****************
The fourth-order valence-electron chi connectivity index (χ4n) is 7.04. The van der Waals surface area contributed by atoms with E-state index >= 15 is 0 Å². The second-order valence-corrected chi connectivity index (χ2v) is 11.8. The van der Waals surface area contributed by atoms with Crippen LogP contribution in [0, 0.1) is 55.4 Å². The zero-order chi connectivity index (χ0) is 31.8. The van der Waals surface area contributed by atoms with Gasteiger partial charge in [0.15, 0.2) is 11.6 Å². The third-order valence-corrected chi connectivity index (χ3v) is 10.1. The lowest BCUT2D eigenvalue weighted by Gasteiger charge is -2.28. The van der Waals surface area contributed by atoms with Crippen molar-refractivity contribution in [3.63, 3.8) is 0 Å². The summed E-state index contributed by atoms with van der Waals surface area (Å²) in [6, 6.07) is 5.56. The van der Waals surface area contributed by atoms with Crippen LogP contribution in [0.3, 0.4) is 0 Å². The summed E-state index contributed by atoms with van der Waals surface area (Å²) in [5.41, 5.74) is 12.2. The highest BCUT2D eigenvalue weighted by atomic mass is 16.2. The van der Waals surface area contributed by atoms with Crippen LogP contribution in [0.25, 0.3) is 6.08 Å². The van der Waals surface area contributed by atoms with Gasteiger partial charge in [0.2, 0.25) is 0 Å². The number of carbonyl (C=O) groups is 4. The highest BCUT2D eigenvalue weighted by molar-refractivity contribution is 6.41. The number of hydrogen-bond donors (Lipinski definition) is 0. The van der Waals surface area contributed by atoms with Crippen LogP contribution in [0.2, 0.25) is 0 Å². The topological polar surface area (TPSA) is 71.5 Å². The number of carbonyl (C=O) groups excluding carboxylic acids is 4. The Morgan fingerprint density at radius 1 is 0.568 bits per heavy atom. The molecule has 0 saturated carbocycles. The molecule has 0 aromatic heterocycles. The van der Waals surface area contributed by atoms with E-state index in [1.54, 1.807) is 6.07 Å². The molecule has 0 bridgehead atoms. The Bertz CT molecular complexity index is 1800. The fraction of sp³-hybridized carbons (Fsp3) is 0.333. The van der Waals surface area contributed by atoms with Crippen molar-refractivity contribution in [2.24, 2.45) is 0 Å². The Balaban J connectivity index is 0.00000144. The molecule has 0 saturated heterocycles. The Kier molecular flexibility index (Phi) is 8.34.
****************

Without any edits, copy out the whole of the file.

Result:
The fourth-order valence-electron chi connectivity index (χ4n) is 7.04. The van der Waals surface area contributed by atoms with E-state index >= 15 is 0 Å². The second-order valence-corrected chi connectivity index (χ2v) is 11.8. The van der Waals surface area contributed by atoms with Crippen LogP contribution in [0, 0.1) is 55.4 Å². The zero-order chi connectivity index (χ0) is 31.8. The van der Waals surface area contributed by atoms with Gasteiger partial charge in [0.15, 0.2) is 11.6 Å². The third-order valence-corrected chi connectivity index (χ3v) is 10.1. The lowest BCUT2D eigenvalue weighted by Gasteiger charge is -2.28. The van der Waals surface area contributed by atoms with Crippen molar-refractivity contribution in [3.63, 3.8) is 0 Å². The summed E-state index contributed by atoms with van der Waals surface area (Å²) in [6, 6.07) is 5.56. The van der Waals surface area contributed by atoms with Crippen LogP contribution in [0.3, 0.4) is 0 Å². The summed E-state index contributed by atoms with van der Waals surface area (Å²) in [5.41, 5.74) is 12.2. The highest BCUT2D eigenvalue weighted by atomic mass is 16.2. The van der Waals surface area contributed by atoms with Crippen LogP contribution in [0.25, 0.3) is 6.08 Å². The van der Waals surface area contributed by atoms with Gasteiger partial charge in [0.2, 0.25) is 0 Å². The number of carbonyl (C=O) groups is 4. The highest BCUT2D eigenvalue weighted by molar-refractivity contribution is 6.41. The number of hydrogen-bond donors (Lipinski definition) is 0. The van der Waals surface area contributed by atoms with Crippen LogP contribution in [0.2, 0.25) is 0 Å². The topological polar surface area (TPSA) is 71.5 Å². The number of carbonyl (C=O) groups excluding carboxylic acids is 4. The Morgan fingerprint density at radius 1 is 0.568 bits per heavy atom. The molecule has 0 saturated carbocycles. The molecule has 0 aromatic heterocycles. The van der Waals surface area contributed by atoms with E-state index in [1.54, 1.807) is 6.07 Å². The molecule has 0 bridgehead atoms. The Bertz CT molecular complexity index is 1800. The fraction of sp³-hybridized carbons (Fsp3) is 0.333. The van der Waals surface area contributed by atoms with Crippen molar-refractivity contribution in [2.24, 2.45) is 0 Å². The Balaban J connectivity index is 0.00000144. The molecule has 0 saturated heterocycles. The Kier molecular flexibility index (Phi) is 8.34.